The number of jobs created in the U.S. posted its sixth straight month of being above the 200,000 mark in July but the number was softer than the previous month’s level.

Labor Department figures issued Friday show payrolls increased by 209,000 while the U.S. unemployment rate moved up one tenth of a percentage to 6.2%, as more people entered the labor market. This follows 298,000 jobs being added in June.

Figures for June and May were also revised upward showing 15,000 more jobs were created that reported earlier.

Over the past 12 months, the unemployment rate and the number of unemployed persons have declined by 1.1 percentage points and 1.7 million, respectively.

For-hire trucking added 2,300 jobs in July while the June figures was revised upward. The wider transportation and warehousing sector saw nearly 7,900 job additions while the June level was revised downward.

“While certainly welcomed improvement, from the Federal Reserve’s perspective it’s not just about the headline number, it is about the composition of jobs and whether or not an increase in the quality of employment is translating into wage pressures,” said Lindsey Piegza, Chief Economist for the investment firm Sterne Agee.

She pointed out in the latest Federal Open Market Committee statement, the Fed was optimistic regarding the recent improvement in the economy, as well as their expectations for growth going forward, but the biggest impediment to both the recovery and the Fed’s willingness to raise interest rates remains the “underutilization of labor market resources.”

“This morning’s employment report, looking beyond the headline number, continues to justify the Fed’s accommodative position. Despite headline employment growth, average hourly earnings remain stagnant, the augmented unemployment rate remains elevated and the participation rate is disappointingly low,” Piegza said.

Wall Street on Thursday was concerned about the jobs report due to fears that if unemployment was shown to be falling fast, it could cause the Federal Reserve to further taper its bond buying program and raise interest rates sooner than planned. This caused the stock market on Thursday to have one of biggest single-day drops of the year.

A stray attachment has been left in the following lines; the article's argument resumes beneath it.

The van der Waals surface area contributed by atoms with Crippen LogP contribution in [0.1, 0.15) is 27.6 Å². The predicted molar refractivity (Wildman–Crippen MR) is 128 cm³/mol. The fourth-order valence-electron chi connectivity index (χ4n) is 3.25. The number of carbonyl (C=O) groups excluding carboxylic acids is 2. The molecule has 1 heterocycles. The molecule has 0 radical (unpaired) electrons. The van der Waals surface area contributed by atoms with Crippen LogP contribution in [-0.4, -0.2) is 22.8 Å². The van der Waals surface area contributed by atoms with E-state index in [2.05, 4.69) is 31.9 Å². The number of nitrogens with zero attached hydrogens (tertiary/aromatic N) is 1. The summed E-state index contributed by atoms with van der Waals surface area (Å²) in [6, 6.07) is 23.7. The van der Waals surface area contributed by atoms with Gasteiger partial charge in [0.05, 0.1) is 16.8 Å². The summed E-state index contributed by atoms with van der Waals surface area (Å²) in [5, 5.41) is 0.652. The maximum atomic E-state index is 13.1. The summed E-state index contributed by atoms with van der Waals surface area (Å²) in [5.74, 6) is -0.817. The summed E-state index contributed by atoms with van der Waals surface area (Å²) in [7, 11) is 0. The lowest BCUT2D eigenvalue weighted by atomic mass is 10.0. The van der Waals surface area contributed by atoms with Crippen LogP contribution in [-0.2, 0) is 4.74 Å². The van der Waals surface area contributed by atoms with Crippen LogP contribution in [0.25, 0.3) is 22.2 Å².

Meantime, a separate report, also issued Friday, shows economic activity in the manufacturing sector expanded in July for the 14th consecutive month, according the nation's supply executives, hitting its fastest pace since April 2011.

The Institute for Supply Management’s Purchasing Managers Index for July registered 57.1%, an increase of 1.8 percentage points from June's reading of 55.3%. A reading above 50% indicates expansion.

The New Orders Index registered 63.4%, an increase of 4.5 percentage points from the 58.9% reading in June, indicating growth in new orders for the 14th consecutive month. The Production Index registered 61.2%, 1.2 percentage points above the June reading of 60%. Employment grew for the 13th consecutive month, registering 58.2%, an increase of 5.4 percentage points over the June reading of 52.8 percent.

Comments from the panel were generally positive, while some indicated concern over global geopolitical situations."

Of the 18 manufacturing industries, 17 reported growth in July.